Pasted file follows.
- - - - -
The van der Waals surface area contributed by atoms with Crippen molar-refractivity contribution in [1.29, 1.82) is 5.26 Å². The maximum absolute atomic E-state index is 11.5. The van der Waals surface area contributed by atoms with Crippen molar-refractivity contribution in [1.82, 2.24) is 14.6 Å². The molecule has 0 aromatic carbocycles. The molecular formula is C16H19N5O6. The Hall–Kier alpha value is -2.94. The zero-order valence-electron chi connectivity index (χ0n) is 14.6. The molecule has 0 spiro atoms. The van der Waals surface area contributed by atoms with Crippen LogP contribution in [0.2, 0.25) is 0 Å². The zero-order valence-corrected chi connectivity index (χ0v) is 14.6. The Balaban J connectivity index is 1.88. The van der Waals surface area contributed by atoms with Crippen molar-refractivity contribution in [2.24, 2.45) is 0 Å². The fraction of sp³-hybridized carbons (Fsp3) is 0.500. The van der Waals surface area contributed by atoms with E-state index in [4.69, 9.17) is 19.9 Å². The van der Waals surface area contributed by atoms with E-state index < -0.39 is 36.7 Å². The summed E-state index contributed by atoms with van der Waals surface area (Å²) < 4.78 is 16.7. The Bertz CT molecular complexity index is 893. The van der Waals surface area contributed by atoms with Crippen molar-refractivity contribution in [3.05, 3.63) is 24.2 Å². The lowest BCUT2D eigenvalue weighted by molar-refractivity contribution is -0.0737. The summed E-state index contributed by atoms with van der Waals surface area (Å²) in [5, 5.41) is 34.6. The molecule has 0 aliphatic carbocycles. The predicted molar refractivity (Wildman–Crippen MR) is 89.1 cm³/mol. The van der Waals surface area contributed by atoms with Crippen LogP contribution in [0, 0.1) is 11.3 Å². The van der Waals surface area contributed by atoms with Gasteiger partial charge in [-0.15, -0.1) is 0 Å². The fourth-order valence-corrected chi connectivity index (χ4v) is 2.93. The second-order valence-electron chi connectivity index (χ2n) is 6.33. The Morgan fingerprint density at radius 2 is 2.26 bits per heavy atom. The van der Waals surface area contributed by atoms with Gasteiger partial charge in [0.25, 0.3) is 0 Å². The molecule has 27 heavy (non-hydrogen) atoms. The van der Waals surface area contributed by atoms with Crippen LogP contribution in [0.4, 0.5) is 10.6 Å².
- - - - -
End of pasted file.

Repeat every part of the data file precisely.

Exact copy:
The van der Waals surface area contributed by atoms with Crippen molar-refractivity contribution in [1.29, 1.82) is 5.26 Å². The maximum absolute atomic E-state index is 11.5. The van der Waals surface area contributed by atoms with Crippen molar-refractivity contribution in [1.82, 2.24) is 14.6 Å². The molecule has 0 aromatic carbocycles. The molecular formula is C16H19N5O6. The Hall–Kier alpha value is -2.94. The zero-order valence-electron chi connectivity index (χ0n) is 14.6. The molecule has 0 spiro atoms. The van der Waals surface area contributed by atoms with Crippen LogP contribution in [0.2, 0.25) is 0 Å². The zero-order valence-corrected chi connectivity index (χ0v) is 14.6. The Balaban J connectivity index is 1.88. The van der Waals surface area contributed by atoms with Crippen molar-refractivity contribution in [2.24, 2.45) is 0 Å². The fraction of sp³-hybridized carbons (Fsp3) is 0.500. The van der Waals surface area contributed by atoms with E-state index in [4.69, 9.17) is 19.9 Å². The van der Waals surface area contributed by atoms with E-state index < -0.39 is 36.7 Å². The summed E-state index contributed by atoms with van der Waals surface area (Å²) < 4.78 is 16.7. The Bertz CT molecular complexity index is 893. The van der Waals surface area contributed by atoms with Crippen molar-refractivity contribution in [3.05, 3.63) is 24.2 Å². The lowest BCUT2D eigenvalue weighted by molar-refractivity contribution is -0.0737. The summed E-state index contributed by atoms with van der Waals surface area (Å²) in [5, 5.41) is 34.6. The molecule has 0 aliphatic carbocycles. The predicted molar refractivity (Wildman–Crippen MR) is 89.1 cm³/mol. The van der Waals surface area contributed by atoms with Crippen LogP contribution in [0, 0.1) is 11.3 Å². The van der Waals surface area contributed by atoms with Gasteiger partial charge in [-0.15, -0.1) is 0 Å². The fourth-order valence-corrected chi connectivity index (χ4v) is 2.93. The second-order valence-electron chi connectivity index (χ2n) is 6.33. The Morgan fingerprint density at radius 2 is 2.26 bits per heavy atom. The van der Waals surface area contributed by atoms with Gasteiger partial charge in [0.25, 0.3) is 0 Å². The molecule has 27 heavy (non-hydrogen) atoms. The van der Waals surface area contributed by atoms with Crippen LogP contribution in [0.4, 0.5) is 10.6 Å².